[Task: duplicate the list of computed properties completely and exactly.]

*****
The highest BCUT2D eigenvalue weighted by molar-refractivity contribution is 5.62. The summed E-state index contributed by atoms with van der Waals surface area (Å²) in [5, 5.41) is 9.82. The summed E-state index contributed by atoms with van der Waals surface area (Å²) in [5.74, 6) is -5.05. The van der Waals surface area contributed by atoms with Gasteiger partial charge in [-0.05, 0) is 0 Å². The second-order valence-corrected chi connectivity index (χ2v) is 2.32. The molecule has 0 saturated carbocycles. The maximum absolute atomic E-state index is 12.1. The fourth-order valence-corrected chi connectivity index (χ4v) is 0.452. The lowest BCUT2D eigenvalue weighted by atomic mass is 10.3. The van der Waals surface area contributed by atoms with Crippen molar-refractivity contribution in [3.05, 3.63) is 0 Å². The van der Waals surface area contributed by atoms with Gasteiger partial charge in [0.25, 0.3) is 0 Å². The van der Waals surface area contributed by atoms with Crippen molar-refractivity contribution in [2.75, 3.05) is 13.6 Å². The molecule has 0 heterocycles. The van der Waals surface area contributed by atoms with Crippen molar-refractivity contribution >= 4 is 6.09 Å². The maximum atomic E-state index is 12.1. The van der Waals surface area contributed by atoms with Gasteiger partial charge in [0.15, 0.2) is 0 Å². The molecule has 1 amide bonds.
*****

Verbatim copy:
The highest BCUT2D eigenvalue weighted by molar-refractivity contribution is 5.62. The summed E-state index contributed by atoms with van der Waals surface area (Å²) in [5, 5.41) is 9.82. The summed E-state index contributed by atoms with van der Waals surface area (Å²) in [5.74, 6) is -5.05. The van der Waals surface area contributed by atoms with Gasteiger partial charge in [-0.05, 0) is 0 Å². The second-order valence-corrected chi connectivity index (χ2v) is 2.32. The molecule has 0 saturated carbocycles. The maximum absolute atomic E-state index is 12.1. The fourth-order valence-corrected chi connectivity index (χ4v) is 0.452. The lowest BCUT2D eigenvalue weighted by atomic mass is 10.3. The van der Waals surface area contributed by atoms with Crippen molar-refractivity contribution in [3.05, 3.63) is 0 Å². The van der Waals surface area contributed by atoms with Gasteiger partial charge in [0.25, 0.3) is 0 Å². The van der Waals surface area contributed by atoms with Crippen molar-refractivity contribution in [2.75, 3.05) is 13.6 Å². The molecule has 0 heterocycles. The van der Waals surface area contributed by atoms with Crippen molar-refractivity contribution >= 4 is 6.09 Å². The maximum atomic E-state index is 12.1. The van der Waals surface area contributed by atoms with Gasteiger partial charge in [0.15, 0.2) is 0 Å². The molecule has 1 amide bonds.